After 15 years
as an actress, Diane Kruger thought she understood her craft. “I’ve been very good up until this point to separate my work from my everyday life,” she says, calling from her home in New York City. “This was the first time it wasn’t possible.”
Kruger is, of course, referring to her role in the German drama, In the Fade, the film that has been lauded by critics as the actress’ best work to date. It has been almost a year since production wrapped, yet the memory still lingers. “I didn’t expect [the film] to affect me this amount. ... It’s changed me forever.” Kruger will have to accept the fact that the project, which impacted her on such a personal level—and could possibly alter the course of her career—will be at the forefront of her mind for a while longer. The film from director Fatih Akin, about a woman who has to contend with life after the death of her husband and son in a brutal terrorist attack, not only garnered Kruger the award for best actress at the Cannes Film Festival last May, but is now getting serious Oscar buzz for her heart-wrenching performance.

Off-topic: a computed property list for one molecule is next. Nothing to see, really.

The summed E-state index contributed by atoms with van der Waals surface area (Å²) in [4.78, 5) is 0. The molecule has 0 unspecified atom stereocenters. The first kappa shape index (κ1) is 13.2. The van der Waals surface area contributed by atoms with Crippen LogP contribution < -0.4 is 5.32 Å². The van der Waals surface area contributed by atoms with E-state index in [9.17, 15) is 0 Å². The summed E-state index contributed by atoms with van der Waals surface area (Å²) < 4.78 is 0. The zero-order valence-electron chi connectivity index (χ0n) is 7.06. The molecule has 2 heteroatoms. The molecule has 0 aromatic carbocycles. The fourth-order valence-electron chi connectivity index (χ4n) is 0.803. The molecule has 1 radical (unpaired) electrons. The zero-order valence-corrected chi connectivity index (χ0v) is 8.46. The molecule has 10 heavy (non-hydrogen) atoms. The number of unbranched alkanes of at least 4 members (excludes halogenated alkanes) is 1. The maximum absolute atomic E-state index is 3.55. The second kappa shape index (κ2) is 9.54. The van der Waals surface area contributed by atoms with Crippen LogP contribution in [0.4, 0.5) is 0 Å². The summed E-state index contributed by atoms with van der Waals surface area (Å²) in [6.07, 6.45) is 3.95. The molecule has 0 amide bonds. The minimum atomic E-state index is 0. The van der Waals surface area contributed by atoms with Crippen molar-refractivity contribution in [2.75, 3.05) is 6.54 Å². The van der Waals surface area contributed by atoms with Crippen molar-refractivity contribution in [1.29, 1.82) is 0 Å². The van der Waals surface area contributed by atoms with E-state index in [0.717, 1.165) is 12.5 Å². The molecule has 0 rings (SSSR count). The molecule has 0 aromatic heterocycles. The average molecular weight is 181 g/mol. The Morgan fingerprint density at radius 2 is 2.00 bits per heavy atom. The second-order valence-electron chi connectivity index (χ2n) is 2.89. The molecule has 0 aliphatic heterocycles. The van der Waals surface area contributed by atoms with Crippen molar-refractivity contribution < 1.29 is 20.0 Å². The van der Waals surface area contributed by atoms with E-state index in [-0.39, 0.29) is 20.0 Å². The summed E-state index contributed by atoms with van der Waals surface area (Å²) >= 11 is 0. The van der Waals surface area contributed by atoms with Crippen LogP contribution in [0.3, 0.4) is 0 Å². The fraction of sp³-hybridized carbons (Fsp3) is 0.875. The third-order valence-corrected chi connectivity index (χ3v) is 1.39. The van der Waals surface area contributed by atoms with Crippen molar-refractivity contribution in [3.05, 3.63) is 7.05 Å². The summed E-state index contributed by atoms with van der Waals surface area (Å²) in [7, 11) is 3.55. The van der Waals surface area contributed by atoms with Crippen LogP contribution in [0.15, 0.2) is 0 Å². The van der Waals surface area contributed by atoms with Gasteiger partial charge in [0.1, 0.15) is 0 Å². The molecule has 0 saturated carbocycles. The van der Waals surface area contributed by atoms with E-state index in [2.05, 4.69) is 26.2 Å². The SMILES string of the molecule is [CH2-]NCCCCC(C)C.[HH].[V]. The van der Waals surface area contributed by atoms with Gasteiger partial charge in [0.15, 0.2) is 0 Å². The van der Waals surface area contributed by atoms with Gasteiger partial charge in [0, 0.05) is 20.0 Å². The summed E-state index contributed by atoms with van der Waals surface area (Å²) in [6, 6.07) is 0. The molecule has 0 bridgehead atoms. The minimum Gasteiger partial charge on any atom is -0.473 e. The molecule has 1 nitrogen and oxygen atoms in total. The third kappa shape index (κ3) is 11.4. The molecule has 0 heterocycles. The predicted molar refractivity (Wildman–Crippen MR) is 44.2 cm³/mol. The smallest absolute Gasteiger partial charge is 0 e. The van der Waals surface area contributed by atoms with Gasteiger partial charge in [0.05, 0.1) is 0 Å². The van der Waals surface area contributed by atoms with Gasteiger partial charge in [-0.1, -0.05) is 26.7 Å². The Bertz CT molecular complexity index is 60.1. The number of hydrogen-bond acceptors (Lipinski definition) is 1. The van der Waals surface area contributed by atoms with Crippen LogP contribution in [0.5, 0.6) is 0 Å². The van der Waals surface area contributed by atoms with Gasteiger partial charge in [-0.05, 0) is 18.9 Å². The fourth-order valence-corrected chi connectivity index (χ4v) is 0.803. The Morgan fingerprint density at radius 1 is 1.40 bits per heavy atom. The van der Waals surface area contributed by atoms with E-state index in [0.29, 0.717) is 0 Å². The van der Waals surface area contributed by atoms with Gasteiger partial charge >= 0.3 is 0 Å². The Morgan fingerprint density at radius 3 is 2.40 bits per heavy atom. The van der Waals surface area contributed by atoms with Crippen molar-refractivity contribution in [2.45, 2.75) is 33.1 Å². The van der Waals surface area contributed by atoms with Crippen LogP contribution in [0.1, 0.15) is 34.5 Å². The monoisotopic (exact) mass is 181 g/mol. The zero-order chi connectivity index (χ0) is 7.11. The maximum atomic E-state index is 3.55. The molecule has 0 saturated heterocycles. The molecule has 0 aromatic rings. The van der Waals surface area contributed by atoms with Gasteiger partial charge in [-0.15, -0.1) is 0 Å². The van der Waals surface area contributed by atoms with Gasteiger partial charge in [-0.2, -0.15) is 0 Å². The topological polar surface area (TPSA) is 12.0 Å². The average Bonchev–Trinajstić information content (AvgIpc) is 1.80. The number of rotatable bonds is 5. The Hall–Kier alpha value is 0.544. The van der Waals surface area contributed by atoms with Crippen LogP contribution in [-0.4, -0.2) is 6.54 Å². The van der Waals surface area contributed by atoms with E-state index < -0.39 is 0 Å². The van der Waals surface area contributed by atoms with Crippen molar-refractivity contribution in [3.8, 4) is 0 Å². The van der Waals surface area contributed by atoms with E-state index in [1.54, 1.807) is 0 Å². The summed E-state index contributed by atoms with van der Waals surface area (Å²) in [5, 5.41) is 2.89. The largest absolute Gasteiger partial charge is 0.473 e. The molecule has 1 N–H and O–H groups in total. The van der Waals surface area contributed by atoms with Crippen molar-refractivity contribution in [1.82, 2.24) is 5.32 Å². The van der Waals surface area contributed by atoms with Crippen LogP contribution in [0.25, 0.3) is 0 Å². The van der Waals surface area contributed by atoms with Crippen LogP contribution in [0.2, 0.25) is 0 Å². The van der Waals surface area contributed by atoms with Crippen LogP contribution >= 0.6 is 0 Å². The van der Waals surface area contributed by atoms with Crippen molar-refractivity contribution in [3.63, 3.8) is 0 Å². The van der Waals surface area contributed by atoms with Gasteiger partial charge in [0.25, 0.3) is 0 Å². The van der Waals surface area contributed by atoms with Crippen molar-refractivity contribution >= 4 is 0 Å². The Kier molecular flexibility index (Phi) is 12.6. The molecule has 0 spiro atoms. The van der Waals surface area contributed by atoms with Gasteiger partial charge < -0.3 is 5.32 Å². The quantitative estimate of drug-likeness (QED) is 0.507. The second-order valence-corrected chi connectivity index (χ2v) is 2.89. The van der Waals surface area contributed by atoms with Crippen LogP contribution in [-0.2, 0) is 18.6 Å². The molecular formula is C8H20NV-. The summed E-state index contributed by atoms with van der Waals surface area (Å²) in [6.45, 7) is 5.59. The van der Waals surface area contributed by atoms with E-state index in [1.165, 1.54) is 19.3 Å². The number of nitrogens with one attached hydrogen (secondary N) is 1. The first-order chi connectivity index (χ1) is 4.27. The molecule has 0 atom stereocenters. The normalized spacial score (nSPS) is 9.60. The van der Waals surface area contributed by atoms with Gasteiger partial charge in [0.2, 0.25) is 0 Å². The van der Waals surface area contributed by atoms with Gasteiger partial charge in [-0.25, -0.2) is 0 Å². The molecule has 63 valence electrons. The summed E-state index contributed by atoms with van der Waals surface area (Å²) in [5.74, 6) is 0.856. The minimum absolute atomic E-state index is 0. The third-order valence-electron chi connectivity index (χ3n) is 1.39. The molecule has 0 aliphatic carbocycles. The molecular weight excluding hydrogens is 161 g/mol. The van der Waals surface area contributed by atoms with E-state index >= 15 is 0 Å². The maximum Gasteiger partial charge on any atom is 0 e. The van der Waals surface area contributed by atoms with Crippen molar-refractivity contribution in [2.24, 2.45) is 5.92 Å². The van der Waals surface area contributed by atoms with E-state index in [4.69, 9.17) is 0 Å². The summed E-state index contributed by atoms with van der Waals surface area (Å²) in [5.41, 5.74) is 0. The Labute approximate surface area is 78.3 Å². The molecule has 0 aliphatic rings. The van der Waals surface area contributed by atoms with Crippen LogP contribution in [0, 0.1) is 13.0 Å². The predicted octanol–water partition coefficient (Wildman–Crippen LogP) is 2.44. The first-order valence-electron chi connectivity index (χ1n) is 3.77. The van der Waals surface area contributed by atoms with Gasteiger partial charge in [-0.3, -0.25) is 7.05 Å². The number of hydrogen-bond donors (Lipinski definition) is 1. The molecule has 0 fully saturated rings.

Taking on this role was never something she took lightly. To step into the shoes of Katja Sekerci—the wife of a Kurdish man and mother of a 5-year-old—who, in the blink of an eye, loses everything, Kruger spent six months meeting with survivors of murdered family members to get an understanding of what her character was going through. “I definitely started to feel like I was drowning in their grief after witness[ing] that much pain,” she recalls. There were even times during production, she says, when she didn’t feel like she was acting. “I felt like I was in it. I was Katja reacting to what was happening in front of me,” she says. “I was done at the end. I couldn’t have gone on another day—I was a mess; I really was.”
Kruger took months off from work to recover before heading to Cannes to promote the film. “I was really stressed out,” admits the actress. “Cannes can be intense and harsh. This was the first real starring role in my life, where, if people didn’t like the movie, it was on my shoulders.” Then, two days before the premiere, the film became unfortunately relevant due to a terrorist attack at an Ariana Grande concert in Manchester, England. “It was an awful time because I was so excited to see the movie, and, yet, at the same time, I was conscious of how many hundreds of Katjas were just created.”